I wrote the following two paragraphs four years ago and only found the draft today. What is odd is that I have recently been thinking on very much the same lines, informed by my research for my book, The Logistics of War and encouraged by the possibility of exploring the subject at a future Lincoln Philosophy Cafe.
'In Friday's Guardian, Simon Jenkins asked this question; it should have made my blood boil, coming, as I do, from an army family. It should also have made my blood boil given the importance I attach to Remembrance. It did the opposite, and I am trying to work out why. When I read about Churchill in the thirties, he stands as my farsighted hero. I understand the desire of Baldwin and Chamberlain for peace, but Churchill was right. But he was right then. The world has moved on to become in many ways a more dangerous place. There is no single bogeyman.
On Sunday I will say in my sermon that the Second World War set the pattern for conflicts to come. It made ethic cleansing accepted, it made atrocities on civilians a normal part of war, it gave permission for the bombing of Baghdad. The difference now is that the threats are more insidious. They need a different response. The armed forces continue the pattern set by WWII, but the way the threats present themselves is radically different. We need a defence policy that addresses this rather than saying that the existing services can take it within their ambit.'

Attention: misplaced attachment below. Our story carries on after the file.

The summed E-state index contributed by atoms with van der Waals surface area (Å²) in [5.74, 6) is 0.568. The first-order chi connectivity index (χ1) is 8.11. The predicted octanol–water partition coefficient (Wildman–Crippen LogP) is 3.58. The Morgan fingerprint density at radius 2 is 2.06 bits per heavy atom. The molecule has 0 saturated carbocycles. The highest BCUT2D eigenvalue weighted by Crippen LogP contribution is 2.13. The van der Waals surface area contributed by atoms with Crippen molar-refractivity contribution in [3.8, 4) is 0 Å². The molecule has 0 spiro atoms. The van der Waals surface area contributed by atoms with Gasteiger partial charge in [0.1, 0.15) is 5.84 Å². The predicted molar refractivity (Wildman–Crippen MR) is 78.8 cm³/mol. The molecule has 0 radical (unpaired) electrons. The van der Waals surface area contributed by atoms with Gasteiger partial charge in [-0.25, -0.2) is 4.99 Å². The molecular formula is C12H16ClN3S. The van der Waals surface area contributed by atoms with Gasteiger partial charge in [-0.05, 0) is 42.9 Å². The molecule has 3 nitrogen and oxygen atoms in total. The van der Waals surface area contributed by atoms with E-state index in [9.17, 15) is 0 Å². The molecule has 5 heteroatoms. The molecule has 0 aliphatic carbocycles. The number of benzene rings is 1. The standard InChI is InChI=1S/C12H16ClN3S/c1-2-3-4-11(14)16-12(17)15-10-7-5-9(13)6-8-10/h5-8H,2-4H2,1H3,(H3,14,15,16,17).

The point I am finding myself drawn to is that war is no longer the solution. War did defeat the Nazis, it didn't defeat any of Korea, Vietnam, Iraq or Afghanistan. As my father said in a speech in Halifax for Salute the Soldier week, the nation that is prepared to waste the most will win. The Allies had an overwhelming advantage in resources compared to Germany. The problem now is that even small countries or alliances can have access to weapons the equal of the superpowers.